Thursday, 24 July 2014
The FFI: Here is something very odd.
This is my translation of an article in Corrispondenza Romana dated 23 July 2014. It concerns the Franciscans of the Immaculate, and in particular, the involvement in the Commissariamento of a certain éminence grise, who is profiled in the article. I think this is a very strange business, to put it mildly.
Who is Mario Castellano?
By Emmanuele Barbieri
One year on from the start of the Commissariamento of the Franciscan Friars of the Immaculate, the fate of the Institute is now in the hands of a triumvirate composed of Father Fidenzio Volpi, the Commissioner designated by the Congregation for Religious, of Father Alfonso Bruno, the “parricidal” Franciscan, and of an eccentric character, in the shadows up to now, but more active than ever as consultant to the policing operation: “Professor” Mario Castellano. So who is this man?
Mario Castellano was born in Imperia, in 1949, in a well-to-do family. His father Adolfo, a former commercial representative of Scotti rice, was a white partisan [presumably a reference to World War II – DB] and town councillor for the Christian Democrats; his uncle was Ismaele Mario Castellano, Archbishop of Siena. The young Castellano, after receiving his degree in jurisprudence, took the title of lawyer, a profession which he did not practise. His political sympathies have always been on the left. More precisely, he comes from the left-wing of the Christian Democrats, and in Imperia he is remembered as a Cathocommunist. It is also said that since the Nineties, Castellano has been affiliated to the Grand Orient of Sanremo. We await the interested party’s denial of this rumour.
Even though he had never been a professor, he taught law at the University of Managua, soon after the Sandinistas had taken power. (It was from ideological motives that our man moved to Nicaragua for a while, marrying a Nicaraguan woman there, from whom he separated a few years later.) He has collaborated on various websites and blogs, of esoteric and pro-Islamic orientation, before becoming the “right arm” or, according to some, the “left mind”, of Father Alfonso Bruno, whom he met at the Boccea house and has accompanied at times in the inspections of the “rebel” houses.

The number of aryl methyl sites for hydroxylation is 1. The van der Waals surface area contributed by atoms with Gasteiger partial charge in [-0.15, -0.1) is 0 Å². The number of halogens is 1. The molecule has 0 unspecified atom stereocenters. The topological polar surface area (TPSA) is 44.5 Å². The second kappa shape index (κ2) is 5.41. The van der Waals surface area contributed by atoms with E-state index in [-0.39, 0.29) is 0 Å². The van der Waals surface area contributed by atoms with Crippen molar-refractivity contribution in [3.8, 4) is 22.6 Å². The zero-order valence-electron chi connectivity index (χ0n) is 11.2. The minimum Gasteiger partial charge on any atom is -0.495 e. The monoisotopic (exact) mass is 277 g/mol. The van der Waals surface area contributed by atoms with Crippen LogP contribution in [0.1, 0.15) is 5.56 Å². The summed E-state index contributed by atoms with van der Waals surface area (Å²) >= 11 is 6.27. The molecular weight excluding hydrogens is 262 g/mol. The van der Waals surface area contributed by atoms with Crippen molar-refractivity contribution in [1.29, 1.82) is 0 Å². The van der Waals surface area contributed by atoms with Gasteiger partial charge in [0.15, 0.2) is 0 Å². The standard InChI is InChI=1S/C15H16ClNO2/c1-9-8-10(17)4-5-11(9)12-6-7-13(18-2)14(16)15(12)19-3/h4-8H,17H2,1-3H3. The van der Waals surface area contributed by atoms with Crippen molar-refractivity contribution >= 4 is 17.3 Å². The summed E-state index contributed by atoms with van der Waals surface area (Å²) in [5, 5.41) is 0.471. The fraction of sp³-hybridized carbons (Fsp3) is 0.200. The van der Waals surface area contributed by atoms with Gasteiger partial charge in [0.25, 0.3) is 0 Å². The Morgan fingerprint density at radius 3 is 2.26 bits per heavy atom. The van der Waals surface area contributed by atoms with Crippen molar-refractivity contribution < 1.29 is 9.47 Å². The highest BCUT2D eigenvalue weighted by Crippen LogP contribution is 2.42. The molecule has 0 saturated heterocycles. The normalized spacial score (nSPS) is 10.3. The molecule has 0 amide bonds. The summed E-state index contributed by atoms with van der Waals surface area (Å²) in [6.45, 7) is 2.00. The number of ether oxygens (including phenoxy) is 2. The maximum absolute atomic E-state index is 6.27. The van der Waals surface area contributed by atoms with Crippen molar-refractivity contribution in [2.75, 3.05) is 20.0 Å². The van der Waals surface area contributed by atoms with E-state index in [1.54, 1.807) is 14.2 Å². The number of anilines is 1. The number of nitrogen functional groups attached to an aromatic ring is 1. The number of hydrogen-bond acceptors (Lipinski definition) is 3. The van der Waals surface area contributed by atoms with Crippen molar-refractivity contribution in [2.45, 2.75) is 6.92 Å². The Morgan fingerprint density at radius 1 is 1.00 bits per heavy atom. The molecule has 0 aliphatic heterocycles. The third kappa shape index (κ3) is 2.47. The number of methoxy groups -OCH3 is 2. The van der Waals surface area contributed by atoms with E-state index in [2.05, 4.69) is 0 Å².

Since 2005 Castellano has written enthusiastically: in defence of the rights of Musims in Italy; in favour of multiculturalism; on the adjustment of our juridical system to the rights of Muslims; on the shared home of all (believers and non-believers, and believers of all Faiths). (1)
In 2008 he declared himself in favour of the removal from the “Tridentine” Missal of everything that could offend Jewish sensibility. Furthermore, in a positive and charitable tone, the author presented esotericism as one of the three motives for us Catholics being “condemned for eternity” to fight against the Muslims and Jews. (2) In islam-online in 2010 he described Islamic mosques as “a factor of stability and security”. (3)
On 8 April 2011, in an event of the Lions Club of Sanremo, in support of the Italian Risorgimento, Mario Castellano gave a talk on “Cavour Today” [Attualità di Cavour]. (4) Castellano showed evident sympathy for the Italian statesman, who was a noted anticlerical influenced by English-style Freemasonry.
On 12 June 2012 www.mediatrice.net posted an anonymous article, in fact by Castellano, Europe Moving towards Federation? (5) The author of the article reveals himself as an enthusiastic admirer of the French Revolution and of the European Superstate, likening the crisis throughout Europe today to that which France suffered on the eve of the Revolution. The crisis then had its outlet in a revolutionary act by which the States-General, proclaiming themselves the Constituent Assembly, initiated the Revolution. Today the direct assumption by the European Union of the public debt of certain States, and of the private debt of certain banks, is considered as a revolutionary decision which opens up the way to a Federation of European States.
In the course of the French Revolution the clergy then split, between the “priest-jurors” who adhered to the schismatic civil Constitution of the Clergy and the “refractory clergy” who remained faithful to the Church of Rome.
Castellano’s sympathy is for the schismatic priests, as is evinced from this passage: “When Napoleon, in 1801, was to draw up the Concordat with Pius VII, the “refractory clergy” were to be pardoned and readmitted to the exercise of the ministry, while the work carried out by the “priest-jurors” during the previous decade was to be recognised and rectified from the Canonical point of view. Those who had chosen to remain faithful to the Nation had therefore acted correctly, from the point of view of the State, as well as from the point of view of the Church of France.” [The link provided here by Corrispondenza Romana does not work – DB]
Mario Castellano has always distinguished himself, furthermore, by his violent attacks on uncompromising Catholics who are lovers of Tradition. Perhaps it is for this reason that he is loved in his turn by Commissioner Volpi and by the Congregation for Religious, who treasure his advice.